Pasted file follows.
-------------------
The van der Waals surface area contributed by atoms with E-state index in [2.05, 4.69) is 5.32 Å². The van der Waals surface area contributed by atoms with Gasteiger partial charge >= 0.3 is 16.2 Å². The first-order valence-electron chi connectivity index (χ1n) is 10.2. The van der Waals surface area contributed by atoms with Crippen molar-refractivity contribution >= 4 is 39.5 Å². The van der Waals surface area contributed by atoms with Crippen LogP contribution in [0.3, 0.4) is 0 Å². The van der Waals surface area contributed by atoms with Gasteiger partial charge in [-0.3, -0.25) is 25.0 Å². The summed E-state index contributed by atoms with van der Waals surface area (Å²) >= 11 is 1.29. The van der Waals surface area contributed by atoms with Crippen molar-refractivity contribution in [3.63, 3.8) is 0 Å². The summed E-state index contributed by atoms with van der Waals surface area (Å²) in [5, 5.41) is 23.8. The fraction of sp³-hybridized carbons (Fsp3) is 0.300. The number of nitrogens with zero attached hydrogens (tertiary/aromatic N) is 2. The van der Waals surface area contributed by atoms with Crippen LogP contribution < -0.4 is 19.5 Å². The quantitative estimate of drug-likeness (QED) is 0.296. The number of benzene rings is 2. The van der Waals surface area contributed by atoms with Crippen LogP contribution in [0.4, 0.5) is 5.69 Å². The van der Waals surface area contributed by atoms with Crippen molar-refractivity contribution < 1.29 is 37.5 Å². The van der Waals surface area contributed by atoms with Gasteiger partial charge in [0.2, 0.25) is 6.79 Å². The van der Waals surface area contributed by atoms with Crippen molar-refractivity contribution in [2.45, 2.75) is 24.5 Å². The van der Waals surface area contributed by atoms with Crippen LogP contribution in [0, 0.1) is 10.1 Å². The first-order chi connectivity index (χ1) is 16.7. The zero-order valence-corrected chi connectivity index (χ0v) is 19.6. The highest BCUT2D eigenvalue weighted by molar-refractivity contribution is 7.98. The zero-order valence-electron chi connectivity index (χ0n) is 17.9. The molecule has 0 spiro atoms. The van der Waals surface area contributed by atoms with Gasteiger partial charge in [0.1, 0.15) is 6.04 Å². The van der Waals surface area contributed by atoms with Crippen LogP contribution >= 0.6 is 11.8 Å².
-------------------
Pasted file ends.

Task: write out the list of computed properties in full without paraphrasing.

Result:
The van der Waals surface area contributed by atoms with E-state index in [2.05, 4.69) is 5.32 Å². The van der Waals surface area contributed by atoms with Gasteiger partial charge >= 0.3 is 16.2 Å². The first-order valence-electron chi connectivity index (χ1n) is 10.2. The van der Waals surface area contributed by atoms with Crippen molar-refractivity contribution >= 4 is 39.5 Å². The van der Waals surface area contributed by atoms with Crippen LogP contribution in [0.3, 0.4) is 0 Å². The van der Waals surface area contributed by atoms with Gasteiger partial charge in [-0.3, -0.25) is 25.0 Å². The summed E-state index contributed by atoms with van der Waals surface area (Å²) >= 11 is 1.29. The van der Waals surface area contributed by atoms with Crippen molar-refractivity contribution in [3.63, 3.8) is 0 Å². The summed E-state index contributed by atoms with van der Waals surface area (Å²) in [5, 5.41) is 23.8. The fraction of sp³-hybridized carbons (Fsp3) is 0.300. The number of nitrogens with zero attached hydrogens (tertiary/aromatic N) is 2. The van der Waals surface area contributed by atoms with Crippen LogP contribution < -0.4 is 19.5 Å². The quantitative estimate of drug-likeness (QED) is 0.296. The number of benzene rings is 2. The van der Waals surface area contributed by atoms with Crippen LogP contribution in [0.4, 0.5) is 5.69 Å². The van der Waals surface area contributed by atoms with Crippen molar-refractivity contribution < 1.29 is 37.5 Å². The van der Waals surface area contributed by atoms with Gasteiger partial charge in [0.2, 0.25) is 6.79 Å². The van der Waals surface area contributed by atoms with Crippen molar-refractivity contribution in [2.45, 2.75) is 24.5 Å². The van der Waals surface area contributed by atoms with Crippen LogP contribution in [0, 0.1) is 10.1 Å². The first-order chi connectivity index (χ1) is 16.7. The zero-order valence-corrected chi connectivity index (χ0v) is 19.6. The highest BCUT2D eigenvalue weighted by molar-refractivity contribution is 7.98. The zero-order valence-electron chi connectivity index (χ0n) is 17.9. The molecule has 0 spiro atoms. The van der Waals surface area contributed by atoms with Gasteiger partial charge in [0.1, 0.15) is 6.04 Å². The van der Waals surface area contributed by atoms with Crippen LogP contribution >= 0.6 is 11.8 Å².